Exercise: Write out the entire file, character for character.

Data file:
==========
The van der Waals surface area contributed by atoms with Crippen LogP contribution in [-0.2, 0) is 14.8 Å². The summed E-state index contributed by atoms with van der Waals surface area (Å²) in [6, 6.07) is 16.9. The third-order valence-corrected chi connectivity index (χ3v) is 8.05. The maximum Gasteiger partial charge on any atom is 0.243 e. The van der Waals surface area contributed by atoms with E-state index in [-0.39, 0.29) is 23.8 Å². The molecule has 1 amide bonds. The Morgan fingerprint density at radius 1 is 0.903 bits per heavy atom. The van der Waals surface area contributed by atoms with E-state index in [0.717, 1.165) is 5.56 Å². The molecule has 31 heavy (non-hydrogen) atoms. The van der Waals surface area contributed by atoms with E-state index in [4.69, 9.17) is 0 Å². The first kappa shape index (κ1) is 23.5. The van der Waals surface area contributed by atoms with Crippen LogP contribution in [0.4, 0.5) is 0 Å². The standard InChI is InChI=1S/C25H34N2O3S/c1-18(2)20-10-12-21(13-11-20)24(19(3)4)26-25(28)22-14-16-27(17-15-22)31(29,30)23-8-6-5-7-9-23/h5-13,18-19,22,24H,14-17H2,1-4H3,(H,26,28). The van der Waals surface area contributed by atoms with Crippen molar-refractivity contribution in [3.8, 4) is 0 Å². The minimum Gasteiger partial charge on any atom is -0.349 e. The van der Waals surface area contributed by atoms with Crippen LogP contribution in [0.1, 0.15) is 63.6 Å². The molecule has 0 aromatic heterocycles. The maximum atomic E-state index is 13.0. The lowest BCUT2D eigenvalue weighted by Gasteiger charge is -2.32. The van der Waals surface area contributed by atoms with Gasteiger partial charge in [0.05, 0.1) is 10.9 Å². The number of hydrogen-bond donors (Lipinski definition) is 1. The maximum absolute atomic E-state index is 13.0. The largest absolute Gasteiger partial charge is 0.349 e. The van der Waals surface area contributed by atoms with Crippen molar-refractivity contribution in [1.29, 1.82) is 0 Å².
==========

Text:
The van der Waals surface area contributed by atoms with Crippen LogP contribution in [-0.2, 0) is 14.8 Å². The summed E-state index contributed by atoms with van der Waals surface area (Å²) in [6, 6.07) is 16.9. The third-order valence-corrected chi connectivity index (χ3v) is 8.05. The maximum Gasteiger partial charge on any atom is 0.243 e. The van der Waals surface area contributed by atoms with E-state index in [-0.39, 0.29) is 23.8 Å². The molecule has 1 amide bonds. The Morgan fingerprint density at radius 1 is 0.903 bits per heavy atom. The van der Waals surface area contributed by atoms with E-state index in [0.717, 1.165) is 5.56 Å². The molecule has 31 heavy (non-hydrogen) atoms. The van der Waals surface area contributed by atoms with E-state index in [4.69, 9.17) is 0 Å². The first kappa shape index (κ1) is 23.5. The van der Waals surface area contributed by atoms with Crippen LogP contribution in [0.4, 0.5) is 0 Å². The standard InChI is InChI=1S/C25H34N2O3S/c1-18(2)20-10-12-21(13-11-20)24(19(3)4)26-25(28)22-14-16-27(17-15-22)31(29,30)23-8-6-5-7-9-23/h5-13,18-19,22,24H,14-17H2,1-4H3,(H,26,28). The van der Waals surface area contributed by atoms with Crippen molar-refractivity contribution in [3.8, 4) is 0 Å². The minimum Gasteiger partial charge on any atom is -0.349 e. The van der Waals surface area contributed by atoms with Crippen LogP contribution in [0.1, 0.15) is 63.6 Å². The molecule has 0 aromatic heterocycles. The maximum atomic E-state index is 13.0. The lowest BCUT2D eigenvalue weighted by Gasteiger charge is -2.32. The van der Waals surface area contributed by atoms with Gasteiger partial charge in [0.05, 0.1) is 10.9 Å². The number of hydrogen-bond donors (Lipinski definition) is 1. The maximum absolute atomic E-state index is 13.0. The largest absolute Gasteiger partial charge is 0.349 e. The van der Waals surface area contributed by atoms with Crippen molar-refractivity contribution in [1.29, 1.82) is 0 Å².